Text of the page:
I highly recommend that younger engineers and students take a few minutes to view Donna Bryant's interview as it clearly explains some of the reasons why every younger chemical engineer should consider the licensing pathway early in their careers.
I respectfully disagree with the comment: "Keep in mind that unless you plan to work in the public sector (hang out a shingle), a P.E. License is only a status symbol, amongst your peers at your company and amongst those you work with in other companies."Engineering licensure laws are not uniform throughout the US. Every state has the ability to define the "practice of engineering" for purposes of licensure differently. Also, every state has the ability to identify and define exemptions for the areas of practice that must be solely performed by a licensed engineer. I worked in private industry for several years and a P.E. license was required for roles and signing of designs, reports, and plans in several departments. A broad statement like "unless you plan to . . . hang out a shingle, a PE License is only a status symbol" is misleading to those considering whether or not to approach obtaining a license. Several commenters here have identified areas in their own practice where a PE was required for certain tasks or where it may not have been required but was a credential worth obtaining.There's another thread on this topic here as well.
To put the issue of Licensing and good practice into perspective, once I had been notified I earned my license, an older engineer put it simply:"Congratulations! In the eyes of the state, you are now minimally competent. Never forget that."
Any licensing or certification exam is simply an acknowledgement that you have met someone's idea of competence. It does not make you infallible.However, I have found that having the license makes me more aware of how everything I do on a project affects the other parts and the people down the road who will have to deal with my decisions.
Yes Divya....and that's a little like real life.
Let me assure everyone that the questions on computer based exams are still prepared by the same hardworking experienced PEs on the NCEES Exam Committees. The computer based aspect just improves the delivery efficiency and allows for greater flexibility in scheduling and gives a much faster feedback on the resuls.
Much of the effort to manage the engineering profession and the PE license is volunteer, and is in place to protect public safety. The cost to maintain a licensure infrastructure is very small. If something does go wrong.........everyone gets sued, whether one is licensed or not. The only difference is the statute that is invoked.Get the license.........it has paid me extraordinary dividends across my 40 year industrial career working for large multinationals. Bottom line, it quickened my learning curve and gave me opportunities that I would have never had.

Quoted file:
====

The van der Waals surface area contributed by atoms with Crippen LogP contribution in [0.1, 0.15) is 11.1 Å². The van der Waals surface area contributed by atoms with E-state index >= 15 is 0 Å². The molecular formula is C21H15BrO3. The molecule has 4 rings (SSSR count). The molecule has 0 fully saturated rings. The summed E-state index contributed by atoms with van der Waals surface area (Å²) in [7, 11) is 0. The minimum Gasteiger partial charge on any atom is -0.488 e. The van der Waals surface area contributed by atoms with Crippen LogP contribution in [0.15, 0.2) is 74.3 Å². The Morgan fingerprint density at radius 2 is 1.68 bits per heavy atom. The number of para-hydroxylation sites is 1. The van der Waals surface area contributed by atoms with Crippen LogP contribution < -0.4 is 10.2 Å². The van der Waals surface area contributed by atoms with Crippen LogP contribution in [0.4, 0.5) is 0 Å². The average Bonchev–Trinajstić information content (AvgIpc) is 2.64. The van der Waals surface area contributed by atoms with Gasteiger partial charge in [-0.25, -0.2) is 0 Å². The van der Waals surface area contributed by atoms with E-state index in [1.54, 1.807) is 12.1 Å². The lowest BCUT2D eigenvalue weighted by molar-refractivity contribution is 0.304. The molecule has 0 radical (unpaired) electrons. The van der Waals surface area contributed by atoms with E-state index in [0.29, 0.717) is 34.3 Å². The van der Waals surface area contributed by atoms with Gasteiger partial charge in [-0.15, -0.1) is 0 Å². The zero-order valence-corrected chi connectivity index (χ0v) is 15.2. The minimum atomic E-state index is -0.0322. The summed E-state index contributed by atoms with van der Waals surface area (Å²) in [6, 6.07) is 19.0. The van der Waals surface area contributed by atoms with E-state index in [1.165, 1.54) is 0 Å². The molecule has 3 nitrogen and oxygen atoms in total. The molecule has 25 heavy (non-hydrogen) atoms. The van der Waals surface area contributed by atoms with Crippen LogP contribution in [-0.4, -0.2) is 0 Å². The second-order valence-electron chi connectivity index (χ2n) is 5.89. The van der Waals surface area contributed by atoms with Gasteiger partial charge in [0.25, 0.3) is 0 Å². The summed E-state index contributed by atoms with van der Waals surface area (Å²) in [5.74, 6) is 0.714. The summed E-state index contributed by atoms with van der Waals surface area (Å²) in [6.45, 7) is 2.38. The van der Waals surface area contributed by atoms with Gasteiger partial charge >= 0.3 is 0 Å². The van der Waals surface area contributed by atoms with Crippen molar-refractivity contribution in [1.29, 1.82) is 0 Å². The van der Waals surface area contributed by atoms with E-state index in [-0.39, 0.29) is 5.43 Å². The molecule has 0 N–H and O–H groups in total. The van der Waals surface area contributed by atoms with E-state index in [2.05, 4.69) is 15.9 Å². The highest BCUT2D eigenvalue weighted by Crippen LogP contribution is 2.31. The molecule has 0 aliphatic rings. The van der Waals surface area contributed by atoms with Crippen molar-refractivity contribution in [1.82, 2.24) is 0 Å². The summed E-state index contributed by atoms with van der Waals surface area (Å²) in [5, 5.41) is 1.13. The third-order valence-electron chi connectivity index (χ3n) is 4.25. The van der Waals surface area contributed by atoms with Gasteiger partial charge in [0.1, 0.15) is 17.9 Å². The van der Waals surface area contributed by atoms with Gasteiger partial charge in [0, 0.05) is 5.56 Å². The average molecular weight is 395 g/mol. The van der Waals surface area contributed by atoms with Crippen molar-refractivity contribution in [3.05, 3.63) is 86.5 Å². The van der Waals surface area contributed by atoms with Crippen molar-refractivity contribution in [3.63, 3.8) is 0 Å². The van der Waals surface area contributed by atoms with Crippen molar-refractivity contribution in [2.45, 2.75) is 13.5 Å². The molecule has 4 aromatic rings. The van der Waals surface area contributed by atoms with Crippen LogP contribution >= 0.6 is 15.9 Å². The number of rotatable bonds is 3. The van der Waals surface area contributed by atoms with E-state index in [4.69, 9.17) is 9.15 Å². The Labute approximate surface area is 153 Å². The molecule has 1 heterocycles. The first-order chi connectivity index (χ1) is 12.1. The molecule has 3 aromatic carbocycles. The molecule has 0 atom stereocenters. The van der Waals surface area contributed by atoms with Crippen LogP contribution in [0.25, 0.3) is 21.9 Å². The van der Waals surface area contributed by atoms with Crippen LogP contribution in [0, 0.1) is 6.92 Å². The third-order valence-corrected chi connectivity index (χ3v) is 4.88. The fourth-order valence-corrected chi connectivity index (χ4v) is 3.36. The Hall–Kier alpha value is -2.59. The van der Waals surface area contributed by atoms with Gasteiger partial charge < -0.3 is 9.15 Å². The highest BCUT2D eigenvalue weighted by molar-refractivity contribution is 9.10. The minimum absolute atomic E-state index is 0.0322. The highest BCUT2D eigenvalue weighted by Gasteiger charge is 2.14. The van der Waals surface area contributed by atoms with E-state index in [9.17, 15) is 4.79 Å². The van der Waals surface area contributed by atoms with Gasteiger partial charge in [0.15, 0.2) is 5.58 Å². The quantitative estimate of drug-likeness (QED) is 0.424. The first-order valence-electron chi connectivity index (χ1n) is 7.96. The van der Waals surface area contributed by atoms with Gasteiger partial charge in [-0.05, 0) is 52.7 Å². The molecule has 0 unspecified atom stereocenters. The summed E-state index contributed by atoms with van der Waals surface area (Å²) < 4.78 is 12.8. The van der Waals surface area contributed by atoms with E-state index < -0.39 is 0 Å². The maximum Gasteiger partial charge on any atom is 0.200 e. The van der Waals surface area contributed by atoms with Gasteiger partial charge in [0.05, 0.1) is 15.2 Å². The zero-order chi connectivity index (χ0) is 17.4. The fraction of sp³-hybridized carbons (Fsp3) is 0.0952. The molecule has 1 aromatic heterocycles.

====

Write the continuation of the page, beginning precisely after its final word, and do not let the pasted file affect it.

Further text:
I do not object to professional licensing. What I do find objectionable is that professional licensing (or licensing of any sort) is a politically-motivated scam and our educational systems are so bankrupt that people cannot (apparently) see the scam behind the practice. Errors are human; accidents are human-caused; licensing does nothing to mitigate these very real aspects of being human. If we fail to educate ourselves to recognize such fundamental faults, how can we expect to continue advancing complex sciences and technologies? Ultimately, the system must rationalize or it must fail. I prefer moving forward to failing. - Steve Osborne
John:This is my personal opinion. When I finished my M. Eng. in Chem. Engg. at Stevens Tech., I was tempted to take PE exam to see if this adds value to my professional career. I analyzed my career goals and tried to match with the tools that I needed. I wanted to go to the Technical mgmt. in large corporation after having experience in Process Engineering. This directed me towards MBA. When I worked for Exxon, my boss ( who was head of Chemical Engineering dept. at MIT before taking job at Exxon, advised me that the most critical part to be successful is to apply three chemical Engineering principles, continuity equation, mass balance and energy balance plant process and optimize the process.
To day, I am glad that after 30+ patents in improvements in plant Process Engineering, having high level technical management exposure and training engineers in top 100 corporations, I think I have achieved my goals. Thus having PE depends on your goals.
Regards,Sudhir Brahmbhatt Ph.D. MBA; President- Technology Services Inc.
Hasn't thought much about that aspect, Steve C.....being on the Ch.E. PE Exam Committee I know that the tests are very fair and not intended to be tricky. Although my career was mostly in management I was surprised when I joined the committee to see how much came back to me with just a little effort and a decent understanding of the fundamentals. Really I think that if you just take the exam somewhat seriously and do a moderate amount of work that you are very likely to pass. Of course, I would not recommend that anyone take the PE Exam if they are not willing to do a little extra work.